Mother Cabrini’s Letters

Mother Cabrini was a prolific letter writer. Each year she wrote hundreds of letters to prelates, to her Missionary Sisters, and for business transactions. Much of her day was spent in correspondence.

One of the great joys of reading the saint’s letters is that we get a real sense of what she was like in person. Here we offer three short excerpts from letters written to the Sisters.

At Sea

From a letter written aboard ship to Nicaragua in October, 1891

At six p.m. we went as usual to dinner, when several people, accompanied by a Colonel from Guatemala, addressed us, saying they were going to give a concert in honor of the Captain and hoped that we would take part in it also.

We hesitated to give our consent, not being accustomed to this sort of thing. But remembering that we were in very refined company and that — after Our Lady of the Holy Rosary — we owed the safety of our lives to the brave and valiant Captain, we yielded, begging the Colonel to put our names at the beginning of the programme so that as soon as we did our part we could retire.

This was graciously accepted, and half-an-hour after we found ourselves in the first-class salon, where we read an address which was graciously applauded. Then we returned on deck, leaving the other passengers to finishe their entertainment, which was really very nice and sensibly arranged.

But after all, they were not satisfied. The Colonel came on deck accompanied by the Doctor and other persons and begged us to sing some of the little hymns they head us sing a few days before.

So we sang, in chorus, “Gesú mio ver conforto” (“Jesus my true comfort”) and then “Maria, che dolci affetti (“Mary, what sweet affection”), and our voices, blending with the sound of the waves, were raised to Heaven. The listeners’ faces brightened up with a new pleasure which, perhaps, some never enjoyed before. It was Jesus and Mary who were passing their celestial rays over these souls, for whom we were secretly praying that they might be given the precious gift of faith.

Crossing the Andes

From a letter written by Mother Cabrini in October, 1895

The mountain was steep, but the pass for more than an hour was lovely and smooth. It was almost a pleasure to see the long procession that appeared to be climbing with a certain devotion, as the caravan looked like a devout band of pilgrims – so it seemed to me.

Taking my beads in my hand I was about to invite all to recite the Rosary in honor of the Queen of Heaven who had so blessed the day. All certainly would have willingly replied to my invitation, as they seemed quite pleased to have two Religious who appeared to them… to be a guarantee for a prosperous journey across the Cordigliera.

My project of the Rosary vanished very soon, for the beaten path had disappeared and we were obliged to make our way through the heavy snow. Two muleteers proceeded in advance, and having found it passable, shouted for us to follow their track.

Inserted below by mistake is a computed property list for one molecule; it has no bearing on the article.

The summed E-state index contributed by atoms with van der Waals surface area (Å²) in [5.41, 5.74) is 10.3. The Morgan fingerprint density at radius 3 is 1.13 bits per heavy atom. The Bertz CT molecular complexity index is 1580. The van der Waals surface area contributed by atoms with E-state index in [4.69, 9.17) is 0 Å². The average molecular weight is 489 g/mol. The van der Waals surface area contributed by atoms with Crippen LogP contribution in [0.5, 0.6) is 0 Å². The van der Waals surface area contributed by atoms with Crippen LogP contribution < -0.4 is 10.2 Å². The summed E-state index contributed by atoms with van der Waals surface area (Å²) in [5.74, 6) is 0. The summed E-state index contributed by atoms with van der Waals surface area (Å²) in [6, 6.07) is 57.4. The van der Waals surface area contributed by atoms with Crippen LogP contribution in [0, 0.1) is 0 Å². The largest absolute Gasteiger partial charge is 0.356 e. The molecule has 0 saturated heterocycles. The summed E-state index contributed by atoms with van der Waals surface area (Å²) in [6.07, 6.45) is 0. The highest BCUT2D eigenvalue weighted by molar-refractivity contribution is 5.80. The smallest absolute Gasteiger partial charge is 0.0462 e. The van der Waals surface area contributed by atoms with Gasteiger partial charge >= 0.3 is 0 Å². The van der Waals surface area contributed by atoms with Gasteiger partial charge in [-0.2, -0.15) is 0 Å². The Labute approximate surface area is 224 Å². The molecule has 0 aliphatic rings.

When we had got over one difficulty, another appeared. Afterwards, we found ourselves on the brink of precipices many kilometres deep.

Then I tried to keep my mile away from the edge, but the poor thing, knowing that it had an unpractical traveler in its saddle, always kept going straight. No matter how much I pulled it from one side to the other… it would not obey me. When it approached too near the edge of a precipice I shouted and spoke to it in Spanish, but to no purpose.

Lost in London

From a letter written by Mother Cabrini in November,1898

The day flew by very quickly, and, seeing that it was near sunset, we went to the station from which we started in the morning. This was easily reached, as the Underground runs throughout the city like a labyrinth. We took our tickets as in the morning, descended by the lift, and were in the train in no time.

Having passed two or three stations, I remarked to my companion that I thought we had made a mistake, as our station did not seem to come round, and it was difficult to find one’s bearings in the Underground.

Sister Frances encouraged me by saying that, having been all round the city, the journey seemed longer, and that we should soon arrive at the correct point.

I remained Quiet for another few minutes and said another decade of my rosary, but not feeling convinced after having passed two other stations, I asked the conductor where we were. Our surprise was great when he saw our tickets and told us we were very far from our destination. We had to leave the train, and after descending, crossed a bridge to take a train going in the opposite direction.

We then stopped, after some time, at a station which we were told was quite near the convent at which we were staying. We inquired where the convent was, but nobody seemed able to tell us.

Night was coming on and the darkness was great, and the moon, surrounded by clouds looked more like a lamp going out. Its light rather bewildered us than showed us the way. In the end I was obliged to take a cab, but even the cabman had to ask continually where the convent was situated.

© 2015 St. Frances Cabrini Shrine.